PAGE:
BGP

Since a core problem with BGP resiliency is the concept of trust, then trust and risk must be a core of the solution. Understanding routing updates as a function of trust and risk enables approaching such updates as partially trusted. Cryptographic solutions attempt to provide perfectly trustworthy sources and paths. Yet Certificate Authority subversion in the TLS realm have shown that today’s certificates are not themselves trustworthy; nor does this proposed solution address misconfiguration or malicious configurations. We propose analysis of BGP from a different perspective, one that recognizes routing as a geographical, economic, political and technical challenges. The result is recognizing routes and updates as partially trusted.

Route updates will be evaluated using both networking and external information. For example, overall change in the RIB would indicate an error, for example route leaks rarely effect only one route. The rate of change in a route is mother indicator: previously consistent routes should not suddenly fluctuate. We also will examine data external to the network. By providing rough geographical estimates (when possible), adjacency, network scale, and market size some hijacking and errors will be detected. For example, a small ISP which has never been a transit route, coming from an identifiable jurisdiction with a history of limited competence that suddenly announces itself as a transit point would be suspect. We combine common metrics, like path length, with market and geographical classifications as a basis for decision-making. The goal is to classify route updates along a continuum of trust, allowing organizations to make their own decisions. Possible decisions include delaying adoption of update, refuse to distribute an update, cease or delay sending information to that route, or simply alerting an operator that some human evaluation or interaction is needed.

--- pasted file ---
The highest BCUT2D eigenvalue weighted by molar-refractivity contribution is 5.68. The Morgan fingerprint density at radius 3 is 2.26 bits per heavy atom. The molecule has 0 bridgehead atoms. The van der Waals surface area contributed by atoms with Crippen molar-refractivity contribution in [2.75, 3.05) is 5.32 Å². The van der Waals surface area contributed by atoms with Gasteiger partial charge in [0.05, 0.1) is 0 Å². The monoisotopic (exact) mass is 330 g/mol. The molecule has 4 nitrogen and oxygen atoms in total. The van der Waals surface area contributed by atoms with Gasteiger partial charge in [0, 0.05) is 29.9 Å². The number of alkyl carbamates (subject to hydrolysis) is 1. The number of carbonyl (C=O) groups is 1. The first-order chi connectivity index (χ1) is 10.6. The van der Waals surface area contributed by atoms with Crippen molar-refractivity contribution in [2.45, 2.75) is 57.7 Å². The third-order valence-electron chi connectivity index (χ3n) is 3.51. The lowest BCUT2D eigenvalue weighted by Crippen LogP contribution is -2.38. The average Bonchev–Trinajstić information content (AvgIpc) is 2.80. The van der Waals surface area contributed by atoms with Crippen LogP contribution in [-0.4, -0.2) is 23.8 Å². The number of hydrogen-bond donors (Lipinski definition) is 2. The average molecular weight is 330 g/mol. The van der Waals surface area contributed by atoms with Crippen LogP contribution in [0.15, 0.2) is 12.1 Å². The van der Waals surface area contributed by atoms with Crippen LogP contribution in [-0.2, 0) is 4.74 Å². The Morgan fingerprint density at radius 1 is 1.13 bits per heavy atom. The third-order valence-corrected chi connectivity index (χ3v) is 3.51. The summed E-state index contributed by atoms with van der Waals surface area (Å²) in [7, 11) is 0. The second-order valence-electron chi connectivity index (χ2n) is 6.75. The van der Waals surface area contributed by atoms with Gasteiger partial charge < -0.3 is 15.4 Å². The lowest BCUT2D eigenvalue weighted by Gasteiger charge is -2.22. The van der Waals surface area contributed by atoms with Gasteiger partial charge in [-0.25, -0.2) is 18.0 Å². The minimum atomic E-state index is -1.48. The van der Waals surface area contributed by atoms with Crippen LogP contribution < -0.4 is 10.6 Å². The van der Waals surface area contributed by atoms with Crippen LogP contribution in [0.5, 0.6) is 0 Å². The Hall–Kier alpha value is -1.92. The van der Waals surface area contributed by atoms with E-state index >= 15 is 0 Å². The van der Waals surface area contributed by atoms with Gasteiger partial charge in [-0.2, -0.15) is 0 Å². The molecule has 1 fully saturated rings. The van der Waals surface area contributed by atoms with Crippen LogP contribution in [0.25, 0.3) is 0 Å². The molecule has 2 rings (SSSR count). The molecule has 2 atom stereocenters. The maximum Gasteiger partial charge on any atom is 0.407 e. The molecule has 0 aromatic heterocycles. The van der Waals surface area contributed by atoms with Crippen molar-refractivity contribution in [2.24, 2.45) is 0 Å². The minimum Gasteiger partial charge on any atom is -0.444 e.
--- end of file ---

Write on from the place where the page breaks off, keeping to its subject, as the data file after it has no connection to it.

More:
We propose analysis of BGP from a different perspective, one that recognizes routes as partially trusted. Route updates will be evaluated using both networking and external information. For example, overall change in the RIB would indicate an error, for example route leaks rarely effect only one route. The rate of change in a route is another indicator: previously consistent routes should not suddenly fluctuate in a stable environment. We will examine data external to the network. By providing rough geographical estimates (when possible), adjacency, network scale, and market size some hijacking and errors will be detected. For example, a small ISP which has never been a transit route, coming from an identifiable jurisdiction with a history of limited competence that suddenly announces itself as a transit point would be suspect. This combines path length with market and geographical classifications as a basis for decision-making.

The goal is to classify route updates along a continuum of trust, exploring new algorithms that will give a measure of integrity assurance to BGP updates that are received. We will explore applying machine learning techniques to the variety of data available when network topology is to be changed via BGP to generate trust indicators for those changes. A core goal is allowing individual organizations to make their own decisions about how to respond. This would be implemented by developing machine learning algorithms to automate and support decision-making. These could be customized by larger ISPs, yet easily adopted by smaller ISPs. This would be designed for network operators, thus allowing human intervention. Possible decisions include delaying adoption of update, refuse to distribute an update, cease delay sending information to that route, or simply alerting an operator that some human evaluation or interaction is needed. For example, in the 2010 Chinese misdirection of 15% of traffic, not all traffic was diverted, as Level 3 and AT&T differed in their response.

There are multiple unique components to this approach: the integration of external data, the use of long term historical data, the focus on incentive-alignment, and the use of machine learning to identify and classify different types of attacks.